“While harvesting his tea crop, a farmer sang about a dragon. Suddenly, a black serpent appeared and the man ran off. Days later he returned, worried that his tea had been ruined in the sun. But the tea was delicious and fragrant, the leaves uncurling like little dragons in his cup, so he named it "Black Dragon" (oolong) in honor of the fortuitous serpent."
There are two main types of oolong, one grown in China and the other grown in Taiwan (Formosa). Oolong from China is oxidized only 12-20%, resulting in pale yellow liquor with a distinct, fresh taste. Taiwan oolong on the other hand, is usually 60% oxidized and is known for its golden liquor and exquisite, flowery aroma.
COLOR: Pale yellow to golden
AROMA: Flowery, orchid-like
TASTE: Fresh, floral
How Is Oolong Tea Made?
The fresh tea leaves of the tea plant (Camellia Sinensis) are picked.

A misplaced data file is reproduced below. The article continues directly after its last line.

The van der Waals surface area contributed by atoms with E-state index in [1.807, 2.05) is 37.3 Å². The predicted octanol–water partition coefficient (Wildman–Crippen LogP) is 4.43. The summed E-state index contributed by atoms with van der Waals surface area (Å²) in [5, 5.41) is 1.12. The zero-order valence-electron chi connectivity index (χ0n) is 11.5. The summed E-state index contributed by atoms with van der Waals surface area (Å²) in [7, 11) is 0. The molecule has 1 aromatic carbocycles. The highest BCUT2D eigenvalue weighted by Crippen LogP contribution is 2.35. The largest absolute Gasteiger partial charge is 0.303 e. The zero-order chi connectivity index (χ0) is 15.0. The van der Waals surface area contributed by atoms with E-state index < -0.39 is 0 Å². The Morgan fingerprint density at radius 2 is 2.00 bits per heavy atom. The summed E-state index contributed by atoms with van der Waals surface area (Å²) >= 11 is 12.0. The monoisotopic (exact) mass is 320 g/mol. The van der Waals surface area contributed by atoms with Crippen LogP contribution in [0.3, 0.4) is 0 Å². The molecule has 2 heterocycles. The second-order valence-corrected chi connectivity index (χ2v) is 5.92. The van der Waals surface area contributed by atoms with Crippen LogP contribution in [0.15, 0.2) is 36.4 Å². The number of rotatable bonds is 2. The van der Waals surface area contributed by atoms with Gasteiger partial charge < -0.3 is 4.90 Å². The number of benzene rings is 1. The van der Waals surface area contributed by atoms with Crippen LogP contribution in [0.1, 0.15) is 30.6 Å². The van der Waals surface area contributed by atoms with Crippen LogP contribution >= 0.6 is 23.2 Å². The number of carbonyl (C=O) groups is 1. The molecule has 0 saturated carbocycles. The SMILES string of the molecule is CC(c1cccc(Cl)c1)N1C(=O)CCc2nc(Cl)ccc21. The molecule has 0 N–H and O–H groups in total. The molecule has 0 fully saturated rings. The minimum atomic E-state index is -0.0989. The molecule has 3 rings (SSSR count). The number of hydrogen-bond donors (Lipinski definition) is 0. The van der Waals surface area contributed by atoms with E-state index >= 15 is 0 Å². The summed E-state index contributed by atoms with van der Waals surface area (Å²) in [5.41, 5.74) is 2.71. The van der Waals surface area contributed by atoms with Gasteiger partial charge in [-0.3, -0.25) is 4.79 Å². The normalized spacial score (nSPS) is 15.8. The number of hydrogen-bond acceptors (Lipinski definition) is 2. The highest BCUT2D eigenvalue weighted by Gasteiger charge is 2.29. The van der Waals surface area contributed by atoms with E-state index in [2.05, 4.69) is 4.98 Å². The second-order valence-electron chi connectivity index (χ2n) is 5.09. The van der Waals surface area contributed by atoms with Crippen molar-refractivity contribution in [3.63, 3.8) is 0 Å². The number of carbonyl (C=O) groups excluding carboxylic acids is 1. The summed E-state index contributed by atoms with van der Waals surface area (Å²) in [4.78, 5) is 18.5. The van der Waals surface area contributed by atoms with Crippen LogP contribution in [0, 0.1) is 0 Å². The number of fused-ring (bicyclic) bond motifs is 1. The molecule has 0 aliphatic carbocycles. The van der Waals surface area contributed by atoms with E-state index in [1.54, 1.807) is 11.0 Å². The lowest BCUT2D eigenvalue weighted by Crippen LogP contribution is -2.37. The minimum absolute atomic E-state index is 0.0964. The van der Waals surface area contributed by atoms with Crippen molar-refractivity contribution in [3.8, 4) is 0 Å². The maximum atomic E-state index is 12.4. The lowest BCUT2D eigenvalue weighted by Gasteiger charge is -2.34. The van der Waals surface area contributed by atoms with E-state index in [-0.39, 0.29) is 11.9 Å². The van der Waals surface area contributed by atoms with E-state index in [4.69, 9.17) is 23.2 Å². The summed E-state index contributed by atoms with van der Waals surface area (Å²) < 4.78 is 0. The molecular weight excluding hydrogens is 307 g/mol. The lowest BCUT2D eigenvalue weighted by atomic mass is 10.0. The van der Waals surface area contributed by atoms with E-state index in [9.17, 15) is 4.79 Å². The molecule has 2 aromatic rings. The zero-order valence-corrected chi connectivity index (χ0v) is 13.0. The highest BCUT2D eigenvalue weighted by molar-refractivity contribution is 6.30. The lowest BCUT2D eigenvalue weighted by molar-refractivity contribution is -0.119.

The leaves are softened, and the moisture content of the leaves is reduced by half, allowing the leaves to be rolled without breaking.
To start oxidation, leaves are tumbled in a basket, kneaded or rolled over by heavy wheels. This method has replaced hand rolling the edges of each leaf.
The chemical structure of the leaf is altered, allowing key flavour characteristics to emerge. Long oxidation means a softer taste. Oolongs are semi-fermented.
ROLLING & SHAPING
Leaves are put into 4-15 pound bags which are rolled tightly to create a ball shape that curls the leaves. Some leaves are preferred flat so they are not rolled or shaped.
The leaves are pan-fried to halt oxidation and begin drying. Underfired leaves will mould over time while over-fired will lose flavours. Leaves then cool off on bamboo mats.
Leaves are graded and put into categories: whole leaves, broken leaves, fanning, dust.